In the chapter on guilt-sensitive people, Luciani discusses the relationship between guilt and civilization. He writes: "Guilt, and at times the anticipation of guilt, can be a major force in shaping our socialization." He uses a triangular figure to illustrate the relationships of guilt, consequence and conscience to personal morality. This very clearly gets his point across that guilt itself is not always a negative force, but only when it is  excessive and unreasonable. From the chapters on anxiety and depression, this reviewer believes the author feels much the same way about these feelings. He believes that they are necessary to civilization, but disruptive when exaggerated. Freud expressed he same opinion in "Civilization and Its Discontents."

     In his discussion of guilt, the author relates that as an intern he ran a therapy group for repeat offenders from Lompoc Federal Prison. Talk about a small world! In the early 1950s I also ran therapy groups in the prison at Lompoc. At that time it was a U.S. Army Disciplinary Barracks and I was a psychiatric social worker technician.

 

     Part V, "Self-Coaching for Life," briefly recaps the previous parts. Luciani devotes a six-paragraph section to the development of another concept--that depression and anxiety are just bad habits and habits were made to be broken. He says he uses this principle in his practice and recommends that anyone in the Self-Coaching program repeat to himself/herself at frequent intervals "It's just a habit!" He believes that the repetition of this mantra helps the patient to remember that anxiety and depression are not mysterious illnesses but just habits, and habits can be broken.

     In the final two sections of the book: "Letting Go" and "Ready, Coach?" the author waxes a bit Pollyannish for this reviewer. To illustrate his concept of "Letting Go" or being "totally in the moment" he refers to a Zen Buddhist story. In this story, a monk is hanging over a cliff suspended by a vine. The vine begins to loosen and the monk is facing certain death from the fall. Instead of being depressed or anxious about his impending death, the monk, who is "totally in the moment," focuses on a strawberry growing on his vine. His last words are "What a magnificent strawberry. I think I'll eat it."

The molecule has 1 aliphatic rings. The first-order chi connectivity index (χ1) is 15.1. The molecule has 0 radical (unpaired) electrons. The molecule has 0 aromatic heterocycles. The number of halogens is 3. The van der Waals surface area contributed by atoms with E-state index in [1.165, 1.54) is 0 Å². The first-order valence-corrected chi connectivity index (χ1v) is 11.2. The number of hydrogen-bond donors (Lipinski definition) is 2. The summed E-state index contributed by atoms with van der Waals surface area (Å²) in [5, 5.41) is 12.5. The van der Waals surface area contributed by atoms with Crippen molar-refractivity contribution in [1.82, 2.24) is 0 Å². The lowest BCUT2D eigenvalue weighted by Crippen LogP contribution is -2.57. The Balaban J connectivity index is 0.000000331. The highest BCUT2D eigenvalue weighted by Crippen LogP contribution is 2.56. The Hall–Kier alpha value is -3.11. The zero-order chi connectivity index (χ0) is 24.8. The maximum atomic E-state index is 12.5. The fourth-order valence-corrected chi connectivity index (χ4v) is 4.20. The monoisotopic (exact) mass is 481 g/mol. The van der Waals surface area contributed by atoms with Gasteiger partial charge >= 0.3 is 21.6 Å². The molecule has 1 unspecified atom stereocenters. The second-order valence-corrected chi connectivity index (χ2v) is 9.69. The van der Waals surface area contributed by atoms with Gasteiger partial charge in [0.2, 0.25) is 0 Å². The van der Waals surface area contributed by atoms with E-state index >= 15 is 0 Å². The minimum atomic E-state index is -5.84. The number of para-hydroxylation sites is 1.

It occurs to me that, if the monk had not been so "totally in the moment," he might have chosen a better course of action than jumping over the cliff and hanging on to a poorly rooted vine.

     In "Ready, Coach?" the author writes: "That's all I have to say. It's all I need to say. You have everything you need to insist on a life free from anxiety and depression."

     A life free from anxiety and depression wouldn't last very long in this dangerous world.

 

     Despite his over-optimistic closing, Luciani has done society a great service by taking the time to assemble all the good advice in this book. "Self-Coaching" is well organized and easy to read. Anyone who studies and applies the book's principles and keeps the recommended journal--the "Training Log--is almost certain to attain a more satisfying and successful existence, and to realize that he is more a creator than he is a creature of circumstances.

 

© 2004 Jack R. Anderson

 

    

    Jack R. Anderson, M.D. is a retired psychiatrist living in Lincoln, Nebraska